Concert preview: Acoustic Alchemy makes rare stop here
November 13, 2013 12:00 AM
Acoustic Alchemy: From left, Gary Grainger, Miles Gilderdale, Greg Carmichael, Fred White and Greg Grainger.
By Rick Nowlin / Pittsburgh Post-Gazette
Greg Carmichael remembers one of the last times, about 15 years ago, that he played Pittsburgh with Acoustic Alchemy, the band he has fronted for nearly 30 years. It was at Rosebud, which was next door to Metropol in the Strip District, and he noted the ironic juxtaposition of both venues.
"In the next room was the Violent Femmes," Mr. Carmichael says. "It was completely opposite -- they had a massive crowd. It was quite a funky area."
Where: Manchester Craftsmen’s Guild Jazz Hall.
When: 7 and 9:30 p.m. Thursday.
Tickets: $50; 412-322-0800 or www.mcgjazz.org.
He won't have to worry about competing with a rock group for the band's next shows, which are Thursday at the Manchester Craftsmen's Guild Jazz Hall during a limited 10-date tour of the United States.
Acoustic Alchemy's concept has always been two types of acoustic guitars, with Mr. Carmichael playing an instrument with nylon strings and his counterpart playing steel strings. The group formed in the mid-1980s in London, where it is still based, with just Simon Jones and Nick Webb, the latter of which played steel-string. Mr. Carmichael replaced Mr. Jones, who decided to focus on classical music. Together, Mr. Carmichael and Mr. Webb worked up to playing wine bars and eventually found themselves playing trans-Atlantic flights.
After being signed to MCA Master Records, the duo put together a backup band and recorded its first album, "Red Dust and Spanish Lace," released in 1987. Over the years, Acoustic Alchemy has had a number of hits, such as "Mr. Chow," "Jamaica Heartbeat," "Say Yeah" and "Only in My Dreams." And to this day, when it comes to sales and live performances, "Our bread and butter is America, always has been," Mr. Carmichael says. The band does a lot of summer festivals, generally on the West Coast, "because you can guarantee [that the] weather" will be good.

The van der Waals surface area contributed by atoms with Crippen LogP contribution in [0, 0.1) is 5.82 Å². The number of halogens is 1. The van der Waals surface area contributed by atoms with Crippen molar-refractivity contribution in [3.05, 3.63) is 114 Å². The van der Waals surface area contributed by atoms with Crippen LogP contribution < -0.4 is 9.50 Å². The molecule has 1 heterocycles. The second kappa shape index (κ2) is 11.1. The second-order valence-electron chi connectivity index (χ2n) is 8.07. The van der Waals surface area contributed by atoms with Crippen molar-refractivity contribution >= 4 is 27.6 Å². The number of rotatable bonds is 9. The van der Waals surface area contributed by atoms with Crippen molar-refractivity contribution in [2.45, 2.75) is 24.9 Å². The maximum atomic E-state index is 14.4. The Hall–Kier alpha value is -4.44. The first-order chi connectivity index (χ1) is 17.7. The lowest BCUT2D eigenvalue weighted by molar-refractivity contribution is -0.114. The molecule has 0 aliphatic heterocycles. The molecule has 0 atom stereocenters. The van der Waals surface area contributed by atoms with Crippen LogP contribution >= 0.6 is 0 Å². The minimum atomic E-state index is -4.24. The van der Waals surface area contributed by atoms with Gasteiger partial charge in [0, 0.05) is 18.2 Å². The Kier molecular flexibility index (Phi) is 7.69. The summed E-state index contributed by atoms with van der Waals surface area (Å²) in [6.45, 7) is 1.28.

Even with all the work, the band remains in the United Kingdom. He did at one point consider moving to the United States, perhaps Seattle because the weather is similar, Mr. Carmichael says.
"But I'm a Londoner and my kids had just started school. If I want to go out, [everything is] right there."
Mr. Webb died of pancreatic cancer in 1998 and was replaced by Miles Gilderdale, who had played electric rhythm guitar at a time when the band didn't have a keyboard player.
"He was in the band when Nick died, but he had to lock himself away for a while" to focus on acoustic playing, Mr. Carmichael says.
The band released its latest studio project, "Roseland," including the hit single "Marrakesh," in 2011. "We're about to release a live record" -- "Live in London" -- that their engineer is now mixing, Mr. Carmichael says. No new tracks but things will differ because "You do things live you can't do on a CD," such as switching solos around.
After this American leg ends, the group will go back to London for a couple of weeks and then to the African country of Gabon -- one of its biggest fans is "a managing director of an oil company," Mr. Carmichael says.
The band's backup lineup includes keyboardist Fred White, bassist Gary Grainger and drummer Greg Grainger. The Graingers are twins.
Rick Nowlin: email@example.com or 412-263-3871.
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